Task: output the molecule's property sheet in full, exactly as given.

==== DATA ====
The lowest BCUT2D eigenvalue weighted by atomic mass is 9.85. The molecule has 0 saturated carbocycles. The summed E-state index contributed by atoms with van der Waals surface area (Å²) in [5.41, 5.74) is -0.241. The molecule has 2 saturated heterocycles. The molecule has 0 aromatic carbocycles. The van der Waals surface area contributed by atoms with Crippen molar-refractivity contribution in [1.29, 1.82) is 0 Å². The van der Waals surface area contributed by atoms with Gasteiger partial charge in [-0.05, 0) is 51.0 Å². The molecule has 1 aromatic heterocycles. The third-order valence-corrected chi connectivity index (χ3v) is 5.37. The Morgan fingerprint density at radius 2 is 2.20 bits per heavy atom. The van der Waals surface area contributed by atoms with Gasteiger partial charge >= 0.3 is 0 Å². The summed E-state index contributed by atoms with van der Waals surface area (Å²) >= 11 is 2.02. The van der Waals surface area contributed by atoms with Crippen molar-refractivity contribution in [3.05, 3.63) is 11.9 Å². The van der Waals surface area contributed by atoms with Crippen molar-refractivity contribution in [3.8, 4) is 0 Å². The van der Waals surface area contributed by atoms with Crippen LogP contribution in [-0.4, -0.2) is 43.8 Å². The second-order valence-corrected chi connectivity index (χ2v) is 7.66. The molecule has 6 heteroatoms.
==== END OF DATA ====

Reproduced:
The lowest BCUT2D eigenvalue weighted by atomic mass is 9.85. The molecule has 0 saturated carbocycles. The summed E-state index contributed by atoms with van der Waals surface area (Å²) in [5.41, 5.74) is -0.241. The molecule has 2 saturated heterocycles. The molecule has 0 aromatic carbocycles. The van der Waals surface area contributed by atoms with Crippen molar-refractivity contribution in [1.29, 1.82) is 0 Å². The van der Waals surface area contributed by atoms with Gasteiger partial charge in [-0.05, 0) is 51.0 Å². The molecule has 1 aromatic heterocycles. The third-order valence-corrected chi connectivity index (χ3v) is 5.37. The Morgan fingerprint density at radius 2 is 2.20 bits per heavy atom. The van der Waals surface area contributed by atoms with Gasteiger partial charge >= 0.3 is 0 Å². The summed E-state index contributed by atoms with van der Waals surface area (Å²) >= 11 is 2.02. The van der Waals surface area contributed by atoms with Crippen molar-refractivity contribution in [3.05, 3.63) is 11.9 Å². The van der Waals surface area contributed by atoms with Crippen molar-refractivity contribution in [3.8, 4) is 0 Å². The van der Waals surface area contributed by atoms with Crippen LogP contribution in [-0.4, -0.2) is 43.8 Å². The second-order valence-corrected chi connectivity index (χ2v) is 7.66. The molecule has 6 heteroatoms.